-- scott con conquers mexico city with an army that range 10 or 11,000. this is a third of a size of mcdowell's army at first bull run and much smaller than the armies at places like gettysburg, and scott this only person with experience but he is too old to take the field. all the future civil war generals are officers who -- their only experience with what we would call major combat operations is the mexican war, and after that all they did was fight indian s on the front -- frontier so their expertise is also terribly deficient but it's better than what everyone else harks which is nothing. so, there is a small professional army, but the army of the union and the confederacy produce cannot be described as professional, i would say, until probably 1862. >> host: , if you teach this book here at the naval academy, if you teach your own book here at the naval academy, what do you want students to leave with? >> guest: for me, i don't teach the book because of fears of -- you never want to be that professor who is so obviously trying to sell books with a captive audience. i think for me
? >> i was born in mexico, southern mexico in a little city that nobody has heard of. but when i mentioned, everybody knows a couple. it was three hours away from acapulco. >> when did your parents come to the united states? how old were you? >> my father came there in 1977 when i was two years old. and he sent for my mother of two years later, so my mother came here in 1980 when i was four and a half years old. >> when did you come to the united states? >> i came to the united states in 1985 speed how old were you? >> in may of 1985. i was nine and a half, going on 10. >> what can you tell us about coming to the united states? what was your truck? >> well, i have been separate from my father for eight years, so when he returned to mexico in 85, my siblings and i convinced him to bring us back here because he wasn't going to come back to mexico. and we didn't want to spend any more time separated from him. so we begged him to bring is your, and my father did really want to bring me because i was nine and a half and he thought it wouldn't be able to make it across the border becau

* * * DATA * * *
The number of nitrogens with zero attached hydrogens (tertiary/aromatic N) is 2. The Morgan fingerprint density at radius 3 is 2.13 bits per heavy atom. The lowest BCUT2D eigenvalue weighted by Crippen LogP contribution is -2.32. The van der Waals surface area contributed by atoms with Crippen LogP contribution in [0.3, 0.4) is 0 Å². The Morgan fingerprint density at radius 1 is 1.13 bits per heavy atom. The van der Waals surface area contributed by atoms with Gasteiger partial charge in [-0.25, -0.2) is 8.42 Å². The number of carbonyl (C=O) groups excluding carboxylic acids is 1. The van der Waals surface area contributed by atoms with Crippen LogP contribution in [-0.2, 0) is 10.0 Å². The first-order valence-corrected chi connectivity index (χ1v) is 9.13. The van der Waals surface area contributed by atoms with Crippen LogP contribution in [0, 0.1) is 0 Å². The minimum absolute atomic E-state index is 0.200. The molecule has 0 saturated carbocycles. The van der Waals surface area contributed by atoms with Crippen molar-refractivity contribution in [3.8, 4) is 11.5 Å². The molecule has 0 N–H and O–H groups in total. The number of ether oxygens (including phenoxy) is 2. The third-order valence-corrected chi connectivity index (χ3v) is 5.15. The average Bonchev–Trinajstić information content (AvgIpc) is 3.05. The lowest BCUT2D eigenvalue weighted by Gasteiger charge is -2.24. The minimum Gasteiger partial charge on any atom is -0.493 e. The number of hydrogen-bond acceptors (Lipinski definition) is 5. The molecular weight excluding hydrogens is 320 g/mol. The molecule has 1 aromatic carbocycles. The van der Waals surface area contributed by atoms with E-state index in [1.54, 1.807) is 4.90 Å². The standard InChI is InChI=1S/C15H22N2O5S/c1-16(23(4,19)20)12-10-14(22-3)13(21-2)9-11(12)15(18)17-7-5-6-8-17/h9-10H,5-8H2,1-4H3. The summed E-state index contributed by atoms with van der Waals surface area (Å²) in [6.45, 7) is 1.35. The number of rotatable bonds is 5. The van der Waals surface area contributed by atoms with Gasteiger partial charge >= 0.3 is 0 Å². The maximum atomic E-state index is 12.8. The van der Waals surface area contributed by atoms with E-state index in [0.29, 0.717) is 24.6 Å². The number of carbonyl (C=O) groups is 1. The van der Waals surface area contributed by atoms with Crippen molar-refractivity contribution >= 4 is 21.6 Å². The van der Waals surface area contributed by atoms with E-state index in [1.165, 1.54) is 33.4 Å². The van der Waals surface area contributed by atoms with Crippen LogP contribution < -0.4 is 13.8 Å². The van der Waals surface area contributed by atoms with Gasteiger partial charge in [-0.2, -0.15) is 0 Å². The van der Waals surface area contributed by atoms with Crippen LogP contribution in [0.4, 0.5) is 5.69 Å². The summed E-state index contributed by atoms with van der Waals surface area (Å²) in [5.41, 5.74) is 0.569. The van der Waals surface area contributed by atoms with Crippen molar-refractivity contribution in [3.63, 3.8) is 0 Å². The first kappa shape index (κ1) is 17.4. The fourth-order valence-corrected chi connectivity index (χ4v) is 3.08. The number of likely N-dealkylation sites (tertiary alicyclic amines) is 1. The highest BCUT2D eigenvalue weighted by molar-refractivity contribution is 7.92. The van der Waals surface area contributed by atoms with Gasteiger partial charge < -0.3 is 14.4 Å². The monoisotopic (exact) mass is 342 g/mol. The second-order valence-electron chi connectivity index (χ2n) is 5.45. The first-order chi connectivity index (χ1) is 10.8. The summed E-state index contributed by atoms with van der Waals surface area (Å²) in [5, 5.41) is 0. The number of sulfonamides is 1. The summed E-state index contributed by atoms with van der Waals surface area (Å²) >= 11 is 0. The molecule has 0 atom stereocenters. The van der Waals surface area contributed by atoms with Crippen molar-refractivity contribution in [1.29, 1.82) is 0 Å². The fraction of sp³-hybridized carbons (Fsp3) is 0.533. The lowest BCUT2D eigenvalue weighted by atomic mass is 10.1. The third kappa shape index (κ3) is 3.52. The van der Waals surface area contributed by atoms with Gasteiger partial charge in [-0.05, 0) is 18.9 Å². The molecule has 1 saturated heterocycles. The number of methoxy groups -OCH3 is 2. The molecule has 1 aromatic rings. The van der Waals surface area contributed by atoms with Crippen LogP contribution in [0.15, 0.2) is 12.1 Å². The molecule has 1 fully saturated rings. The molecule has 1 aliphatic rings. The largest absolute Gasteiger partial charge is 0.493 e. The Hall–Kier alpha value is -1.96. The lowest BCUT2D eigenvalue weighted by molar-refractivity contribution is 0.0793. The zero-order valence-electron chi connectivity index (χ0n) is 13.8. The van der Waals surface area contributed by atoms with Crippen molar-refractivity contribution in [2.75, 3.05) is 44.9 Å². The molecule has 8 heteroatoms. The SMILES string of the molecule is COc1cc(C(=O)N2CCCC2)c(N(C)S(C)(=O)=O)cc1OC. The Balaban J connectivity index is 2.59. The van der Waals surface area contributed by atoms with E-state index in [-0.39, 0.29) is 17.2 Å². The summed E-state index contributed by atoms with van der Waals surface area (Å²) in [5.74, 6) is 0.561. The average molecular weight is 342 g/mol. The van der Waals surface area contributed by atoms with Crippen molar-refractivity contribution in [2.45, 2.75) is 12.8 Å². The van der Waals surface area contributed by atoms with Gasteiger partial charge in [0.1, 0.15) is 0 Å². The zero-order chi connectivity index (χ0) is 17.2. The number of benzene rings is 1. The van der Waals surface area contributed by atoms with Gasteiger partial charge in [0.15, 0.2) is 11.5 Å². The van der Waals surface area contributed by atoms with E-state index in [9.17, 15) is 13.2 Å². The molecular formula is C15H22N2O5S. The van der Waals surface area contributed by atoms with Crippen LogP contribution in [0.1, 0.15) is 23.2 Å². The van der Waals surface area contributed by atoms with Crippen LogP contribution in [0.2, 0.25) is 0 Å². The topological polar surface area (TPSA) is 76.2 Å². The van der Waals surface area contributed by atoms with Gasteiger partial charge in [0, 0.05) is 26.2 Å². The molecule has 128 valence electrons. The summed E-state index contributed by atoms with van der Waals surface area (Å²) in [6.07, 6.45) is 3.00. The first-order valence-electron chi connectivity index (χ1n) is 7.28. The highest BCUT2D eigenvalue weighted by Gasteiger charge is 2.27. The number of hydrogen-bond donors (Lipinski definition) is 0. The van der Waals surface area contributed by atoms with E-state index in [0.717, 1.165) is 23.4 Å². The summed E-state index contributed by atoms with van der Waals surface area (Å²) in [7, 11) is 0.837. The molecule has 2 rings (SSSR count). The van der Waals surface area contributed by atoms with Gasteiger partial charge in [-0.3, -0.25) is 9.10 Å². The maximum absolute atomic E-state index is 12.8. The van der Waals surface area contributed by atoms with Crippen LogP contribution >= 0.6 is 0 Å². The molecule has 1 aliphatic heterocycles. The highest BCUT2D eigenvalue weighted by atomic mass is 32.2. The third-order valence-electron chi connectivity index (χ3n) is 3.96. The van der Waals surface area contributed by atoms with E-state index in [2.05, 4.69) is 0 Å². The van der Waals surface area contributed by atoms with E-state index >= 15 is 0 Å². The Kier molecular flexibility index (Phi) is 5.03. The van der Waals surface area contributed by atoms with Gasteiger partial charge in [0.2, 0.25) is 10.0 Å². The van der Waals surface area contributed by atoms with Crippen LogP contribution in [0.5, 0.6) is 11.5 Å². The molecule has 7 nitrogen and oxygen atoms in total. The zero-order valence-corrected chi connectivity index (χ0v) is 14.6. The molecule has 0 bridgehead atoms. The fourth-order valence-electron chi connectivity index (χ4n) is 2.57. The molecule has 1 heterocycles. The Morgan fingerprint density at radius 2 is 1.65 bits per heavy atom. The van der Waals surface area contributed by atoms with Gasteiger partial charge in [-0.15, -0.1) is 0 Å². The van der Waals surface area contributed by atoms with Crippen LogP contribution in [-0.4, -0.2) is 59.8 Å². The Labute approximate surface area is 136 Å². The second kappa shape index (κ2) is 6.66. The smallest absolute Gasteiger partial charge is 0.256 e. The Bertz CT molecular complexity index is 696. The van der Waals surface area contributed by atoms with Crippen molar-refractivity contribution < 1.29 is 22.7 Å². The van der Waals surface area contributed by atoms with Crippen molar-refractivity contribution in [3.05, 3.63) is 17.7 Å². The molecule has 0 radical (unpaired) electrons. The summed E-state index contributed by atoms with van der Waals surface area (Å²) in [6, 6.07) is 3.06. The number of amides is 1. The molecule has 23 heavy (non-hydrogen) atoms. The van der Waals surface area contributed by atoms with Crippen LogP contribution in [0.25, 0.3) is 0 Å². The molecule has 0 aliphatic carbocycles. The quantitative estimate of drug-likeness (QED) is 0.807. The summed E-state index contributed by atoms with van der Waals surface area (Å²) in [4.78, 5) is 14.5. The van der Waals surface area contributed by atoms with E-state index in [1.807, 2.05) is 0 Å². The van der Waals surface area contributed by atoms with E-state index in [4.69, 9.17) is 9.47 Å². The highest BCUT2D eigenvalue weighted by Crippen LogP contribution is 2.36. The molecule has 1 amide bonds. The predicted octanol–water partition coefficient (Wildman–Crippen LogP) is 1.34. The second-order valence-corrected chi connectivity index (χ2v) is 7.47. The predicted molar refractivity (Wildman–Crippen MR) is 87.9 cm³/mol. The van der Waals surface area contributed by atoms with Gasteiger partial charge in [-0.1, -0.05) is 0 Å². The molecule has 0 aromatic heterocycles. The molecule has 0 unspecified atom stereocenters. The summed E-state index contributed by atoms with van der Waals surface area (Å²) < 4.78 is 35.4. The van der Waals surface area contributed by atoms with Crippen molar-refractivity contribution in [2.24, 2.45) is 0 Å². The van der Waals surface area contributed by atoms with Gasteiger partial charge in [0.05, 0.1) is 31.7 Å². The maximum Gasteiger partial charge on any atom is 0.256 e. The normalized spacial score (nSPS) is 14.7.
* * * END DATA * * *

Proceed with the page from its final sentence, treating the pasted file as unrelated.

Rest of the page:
different steel mills, for about engraft immediately on the fifth one put out a plan to kansas city that the blame on being. >> ray. what jimmy carter's programs didn't work then. as i mentioned, i remember waiting in the 1970s to philip gasoline in the washington d.c. area. just as the programs didn't work then and are not working now, they're unlike to work in the future. it's just that the government is not good at picking winning projects. the government wouldn't have thought of picking apple iphone five for example. that is expensive, but people wait in line because they want to buy one. it's not necessarily technology and expensive. is it just know what people want spend money and we don't know what it is. but there's other smart entrepreneurs and i'm sure many in the audience who have a better idea than the folks in washington. >> would you be in favor of a significantly higher gasoline tax to address the hidden social cost of pollution, what economists refer to as externalities? >> if i thought the castling were underpriced coming if they would be in favor of a carbon tax, n